I would love to have been a fly on the wall at Tim Smith's interview for the CEO role at the Food Standards Agency. How does the ex-chief executive of Arla Foods UK, a purveyor of precisely the kind of products the FSA would like us to consume less of - cheese, butter and even whole milk - prepare for a question on the Nutrient Profiling Model or the merits of the traffic-light labelling system?
It seems he managed to skirt round them OK, however, because from March he will oversee these highly controversial FSA initiatives (see p14).
Let me be the first to say, I welcome his appointment. The FSA has previously regarded food industry appointments with suspicion, but Smith brings the perfect skills set to the job. As a scientist, he balances chair Dame Deirdre Hutton's experience in regulation. But it is his critical understanding of "the world of grey", as Warburton's chairman Jonathan Warburton put it, that is so important.
And there was further positive news from the FSA this week, with a decision to alter its guidelines for breakfast cereal to distinguish between natural sugar, such as dried fruit, and added sugar (see p4).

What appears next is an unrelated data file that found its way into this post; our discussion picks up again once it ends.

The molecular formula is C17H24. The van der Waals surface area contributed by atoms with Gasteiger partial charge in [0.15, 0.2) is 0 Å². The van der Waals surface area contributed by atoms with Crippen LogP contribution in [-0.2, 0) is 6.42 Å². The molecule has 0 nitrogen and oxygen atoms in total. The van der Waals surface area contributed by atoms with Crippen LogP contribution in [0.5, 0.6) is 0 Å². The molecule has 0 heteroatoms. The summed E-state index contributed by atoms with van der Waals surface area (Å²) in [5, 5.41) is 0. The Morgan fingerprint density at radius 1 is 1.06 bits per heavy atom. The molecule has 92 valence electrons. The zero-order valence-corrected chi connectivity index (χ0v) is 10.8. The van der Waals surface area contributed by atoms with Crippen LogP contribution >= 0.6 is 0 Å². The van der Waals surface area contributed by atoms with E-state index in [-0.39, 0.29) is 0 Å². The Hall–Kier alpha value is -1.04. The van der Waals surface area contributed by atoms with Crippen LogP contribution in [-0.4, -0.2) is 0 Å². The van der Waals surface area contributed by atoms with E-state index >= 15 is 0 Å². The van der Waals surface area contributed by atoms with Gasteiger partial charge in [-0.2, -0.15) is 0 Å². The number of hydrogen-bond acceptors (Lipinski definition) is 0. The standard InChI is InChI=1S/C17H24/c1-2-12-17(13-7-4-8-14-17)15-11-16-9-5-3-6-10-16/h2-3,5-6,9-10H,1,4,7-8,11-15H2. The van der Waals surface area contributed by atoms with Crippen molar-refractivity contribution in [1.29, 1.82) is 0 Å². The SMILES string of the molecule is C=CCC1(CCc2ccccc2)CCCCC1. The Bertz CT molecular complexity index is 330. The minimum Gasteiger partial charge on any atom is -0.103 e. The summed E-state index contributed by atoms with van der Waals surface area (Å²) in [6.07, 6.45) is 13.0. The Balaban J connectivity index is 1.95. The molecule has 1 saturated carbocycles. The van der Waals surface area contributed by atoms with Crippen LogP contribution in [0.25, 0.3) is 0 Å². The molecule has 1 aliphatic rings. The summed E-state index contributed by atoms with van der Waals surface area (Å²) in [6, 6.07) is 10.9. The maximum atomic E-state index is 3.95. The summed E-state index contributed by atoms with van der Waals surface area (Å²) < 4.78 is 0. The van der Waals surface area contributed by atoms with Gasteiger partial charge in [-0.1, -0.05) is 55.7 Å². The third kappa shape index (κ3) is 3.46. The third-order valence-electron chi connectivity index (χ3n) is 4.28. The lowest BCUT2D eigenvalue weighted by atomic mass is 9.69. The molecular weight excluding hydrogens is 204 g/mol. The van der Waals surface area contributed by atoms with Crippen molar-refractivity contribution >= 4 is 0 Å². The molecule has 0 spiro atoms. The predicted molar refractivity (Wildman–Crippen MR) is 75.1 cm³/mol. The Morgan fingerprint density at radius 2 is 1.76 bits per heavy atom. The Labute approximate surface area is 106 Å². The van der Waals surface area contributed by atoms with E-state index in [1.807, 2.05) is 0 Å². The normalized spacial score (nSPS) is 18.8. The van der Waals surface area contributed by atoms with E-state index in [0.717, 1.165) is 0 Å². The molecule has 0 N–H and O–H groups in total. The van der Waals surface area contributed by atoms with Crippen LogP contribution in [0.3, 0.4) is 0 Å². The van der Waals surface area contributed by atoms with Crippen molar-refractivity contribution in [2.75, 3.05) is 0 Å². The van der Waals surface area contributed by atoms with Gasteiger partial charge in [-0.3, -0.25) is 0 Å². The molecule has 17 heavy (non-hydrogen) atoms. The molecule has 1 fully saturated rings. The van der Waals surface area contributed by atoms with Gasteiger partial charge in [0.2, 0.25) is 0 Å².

This is another step in the right direction. While I agree with cereal manufacturers who argue that the standard 100g measurement is iniquitous, I don't agree that "sugar is sugar", as 'slow-releasing' sugars do not bring about the problematic blood sugar rush and dried fruit also contains positive nutrients - a point that has been one of the cornerstones of our Weigh It Up! campaign against the Nutrient Profiling Model. This is currently being reviewed but we hope the same positive thinking is brought to NPM, and specifically with regard to honey, raisins and, for that matter, cheese. Welcome aboard, Tim.